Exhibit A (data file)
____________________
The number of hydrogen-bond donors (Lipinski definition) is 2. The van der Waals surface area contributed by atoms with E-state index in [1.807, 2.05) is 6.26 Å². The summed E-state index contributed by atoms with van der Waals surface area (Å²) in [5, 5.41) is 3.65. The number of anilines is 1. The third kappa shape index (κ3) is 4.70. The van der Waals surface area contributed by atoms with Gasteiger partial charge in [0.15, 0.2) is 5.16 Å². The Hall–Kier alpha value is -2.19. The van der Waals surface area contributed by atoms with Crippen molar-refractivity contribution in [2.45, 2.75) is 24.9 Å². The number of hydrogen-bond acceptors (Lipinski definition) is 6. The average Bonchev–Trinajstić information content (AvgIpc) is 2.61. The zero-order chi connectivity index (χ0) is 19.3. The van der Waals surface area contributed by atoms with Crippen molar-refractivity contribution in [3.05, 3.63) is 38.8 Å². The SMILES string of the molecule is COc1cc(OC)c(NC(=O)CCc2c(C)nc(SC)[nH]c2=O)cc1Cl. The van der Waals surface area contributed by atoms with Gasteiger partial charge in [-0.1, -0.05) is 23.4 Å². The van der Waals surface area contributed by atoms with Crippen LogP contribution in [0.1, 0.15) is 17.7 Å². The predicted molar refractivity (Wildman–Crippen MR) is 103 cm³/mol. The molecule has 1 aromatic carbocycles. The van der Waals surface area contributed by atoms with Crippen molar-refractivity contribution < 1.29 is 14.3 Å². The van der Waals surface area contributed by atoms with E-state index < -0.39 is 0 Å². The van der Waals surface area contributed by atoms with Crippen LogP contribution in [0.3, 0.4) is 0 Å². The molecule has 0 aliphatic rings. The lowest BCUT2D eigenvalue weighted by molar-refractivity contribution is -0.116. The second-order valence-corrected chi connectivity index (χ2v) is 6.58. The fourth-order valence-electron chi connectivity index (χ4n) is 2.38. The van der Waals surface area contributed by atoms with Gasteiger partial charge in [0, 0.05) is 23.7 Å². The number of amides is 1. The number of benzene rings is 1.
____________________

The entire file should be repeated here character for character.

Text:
The number of hydrogen-bond donors (Lipinski definition) is 2. The van der Waals surface area contributed by atoms with E-state index in [1.807, 2.05) is 6.26 Å². The summed E-state index contributed by atoms with van der Waals surface area (Å²) in [5, 5.41) is 3.65. The number of anilines is 1. The third kappa shape index (κ3) is 4.70. The van der Waals surface area contributed by atoms with Gasteiger partial charge in [0.15, 0.2) is 5.16 Å². The Hall–Kier alpha value is -2.19. The van der Waals surface area contributed by atoms with Crippen molar-refractivity contribution in [2.45, 2.75) is 24.9 Å². The number of hydrogen-bond acceptors (Lipinski definition) is 6. The average Bonchev–Trinajstić information content (AvgIpc) is 2.61. The zero-order chi connectivity index (χ0) is 19.3. The van der Waals surface area contributed by atoms with Crippen molar-refractivity contribution in [3.05, 3.63) is 38.8 Å². The SMILES string of the molecule is COc1cc(OC)c(NC(=O)CCc2c(C)nc(SC)[nH]c2=O)cc1Cl. The van der Waals surface area contributed by atoms with Gasteiger partial charge in [-0.1, -0.05) is 23.4 Å². The van der Waals surface area contributed by atoms with Crippen LogP contribution in [0.1, 0.15) is 17.7 Å². The predicted molar refractivity (Wildman–Crippen MR) is 103 cm³/mol. The molecule has 1 aromatic carbocycles. The van der Waals surface area contributed by atoms with Crippen molar-refractivity contribution < 1.29 is 14.3 Å². The van der Waals surface area contributed by atoms with E-state index < -0.39 is 0 Å². The van der Waals surface area contributed by atoms with Crippen LogP contribution in [0.3, 0.4) is 0 Å². The molecule has 0 aliphatic rings. The lowest BCUT2D eigenvalue weighted by molar-refractivity contribution is -0.116. The second-order valence-corrected chi connectivity index (χ2v) is 6.58. The fourth-order valence-electron chi connectivity index (χ4n) is 2.38. The van der Waals surface area contributed by atoms with Gasteiger partial charge in [0, 0.05) is 23.7 Å². The number of amides is 1. The number of benzene rings is 1.